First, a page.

- Pick and choose posts to push hard. As you get a better handle on which posts appeal most to your audience, you should know which posts probably deserve a little extra promotional efforts. Hint: The better performing posts should get more promotion, because these are the ones that readers have shown appeal to them the most. You should link to everything at least once, but linking to every post multiple times is likely to scare potential readers and connections away. So pick your battles.
- Craft an editorial calendar. At the end of 2011, I started crafting an editorial calendar for MNINB for the first time, and it's really helped me focus my efforts. As a result, my traffic this January has already more than doubled last January's traffic. An editorial calendar makes following several of the steps above much easier.
- Invite guest bloggers. One of the things I wanted to start doing in 2012 on MNINB is make the blog more personal and inspirational about life events, in addition to the tips about writing, blogging, etc. So I started inviting people I know and respect to guest post the Life Changing Moments series that appears on Wednesdays (including Jane Friedman, Collin Kelley, and Nin Andrews). This benefits my blog by bringing in new readers who are connected to the guest bloggers, and it benefits the guest bloggers by exposing them to the MNINB crowd. It also benefits my readers, because they get to hear from people who are cooler than me. (Btw, click here if you're interested in a guest post on MNINB.)
- Provide testimonials. Actually, I don't do this all too well. I have testimonials in the comments, from e-mail messages, social media sites, etc., but I don't actually throw them up on my blog. But I've seen blogs that do it well by having a special page that collects them. It helps build excitement, especially for readers who are new to your blog and want to know more about you.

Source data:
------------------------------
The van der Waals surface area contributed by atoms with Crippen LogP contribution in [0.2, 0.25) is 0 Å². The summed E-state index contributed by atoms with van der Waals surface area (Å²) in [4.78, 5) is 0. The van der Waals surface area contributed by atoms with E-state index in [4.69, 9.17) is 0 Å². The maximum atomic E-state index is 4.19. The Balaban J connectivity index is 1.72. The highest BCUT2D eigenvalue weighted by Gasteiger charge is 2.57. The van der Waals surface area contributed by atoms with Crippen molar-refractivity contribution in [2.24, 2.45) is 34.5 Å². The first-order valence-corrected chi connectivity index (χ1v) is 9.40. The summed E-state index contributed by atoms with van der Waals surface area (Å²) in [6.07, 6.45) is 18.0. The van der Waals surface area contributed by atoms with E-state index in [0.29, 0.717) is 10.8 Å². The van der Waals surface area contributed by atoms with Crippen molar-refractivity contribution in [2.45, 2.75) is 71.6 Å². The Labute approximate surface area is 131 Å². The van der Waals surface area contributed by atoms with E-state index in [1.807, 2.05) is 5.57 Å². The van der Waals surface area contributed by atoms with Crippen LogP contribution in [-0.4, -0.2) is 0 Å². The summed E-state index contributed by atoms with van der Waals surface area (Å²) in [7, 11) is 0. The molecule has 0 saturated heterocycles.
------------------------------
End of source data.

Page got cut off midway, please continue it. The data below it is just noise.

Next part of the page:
- Have a blog post promotion plan. Of course, way back on number 20, I talked about picking and choosing days to push harder. Well, for all posts, you should have a blog post promotion plan--a way to let people know about your latest posts. For me, I share blog posts on my Facebook profile, Twitter account, LinkedIn profile, Google+ profile, and Facebook fan page at a minimum. With tools like Hootsuite, Seismic, and others, it's possible to post to various social media accounts without logging into each, and in fact, you can even schedule tweets and other messages in advance.
- Build your brand. This is just the act of making sure that everything you do to increase your blog traffic works together and helps build you, the blogger/author/person, as a brand with whom people can identify. It may take a while for your brand to evolve after blogging for a while, but once you start to get an idea of what it is, work to build and communicate that message. This brings us full circle to being consistent, which is the surest way to build traffic over time.
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Check out these other Not Bob posts for writers: